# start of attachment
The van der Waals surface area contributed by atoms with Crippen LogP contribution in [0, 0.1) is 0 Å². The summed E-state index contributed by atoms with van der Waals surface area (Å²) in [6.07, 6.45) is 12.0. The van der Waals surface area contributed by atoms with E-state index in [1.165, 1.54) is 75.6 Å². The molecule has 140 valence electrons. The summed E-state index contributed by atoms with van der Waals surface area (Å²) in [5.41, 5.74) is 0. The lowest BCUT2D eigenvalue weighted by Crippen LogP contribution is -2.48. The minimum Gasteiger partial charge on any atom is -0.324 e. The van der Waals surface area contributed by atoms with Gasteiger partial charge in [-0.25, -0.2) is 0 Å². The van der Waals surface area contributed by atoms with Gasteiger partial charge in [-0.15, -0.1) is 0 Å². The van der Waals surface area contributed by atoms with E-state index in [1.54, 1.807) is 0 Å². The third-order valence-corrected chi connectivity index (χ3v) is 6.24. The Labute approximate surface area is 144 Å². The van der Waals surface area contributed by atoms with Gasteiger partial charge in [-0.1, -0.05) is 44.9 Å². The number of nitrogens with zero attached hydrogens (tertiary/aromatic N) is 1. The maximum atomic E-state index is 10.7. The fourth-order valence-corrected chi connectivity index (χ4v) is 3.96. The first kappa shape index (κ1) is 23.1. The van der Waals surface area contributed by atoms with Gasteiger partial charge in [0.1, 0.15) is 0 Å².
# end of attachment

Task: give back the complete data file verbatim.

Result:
The van der Waals surface area contributed by atoms with Crippen LogP contribution in [0, 0.1) is 0 Å². The summed E-state index contributed by atoms with van der Waals surface area (Å²) in [6.07, 6.45) is 12.0. The van der Waals surface area contributed by atoms with E-state index in [1.165, 1.54) is 75.6 Å². The molecule has 140 valence electrons. The summed E-state index contributed by atoms with van der Waals surface area (Å²) in [5.41, 5.74) is 0. The lowest BCUT2D eigenvalue weighted by Crippen LogP contribution is -2.48. The minimum Gasteiger partial charge on any atom is -0.324 e. The van der Waals surface area contributed by atoms with Gasteiger partial charge in [-0.25, -0.2) is 0 Å². The van der Waals surface area contributed by atoms with Gasteiger partial charge in [-0.15, -0.1) is 0 Å². The van der Waals surface area contributed by atoms with E-state index in [1.54, 1.807) is 0 Å². The third-order valence-corrected chi connectivity index (χ3v) is 6.24. The Labute approximate surface area is 144 Å². The van der Waals surface area contributed by atoms with Gasteiger partial charge in [-0.1, -0.05) is 44.9 Å². The number of nitrogens with zero attached hydrogens (tertiary/aromatic N) is 1. The maximum atomic E-state index is 10.7. The fourth-order valence-corrected chi connectivity index (χ4v) is 3.96. The first kappa shape index (κ1) is 23.1. The van der Waals surface area contributed by atoms with Gasteiger partial charge in [0.1, 0.15) is 0 Å².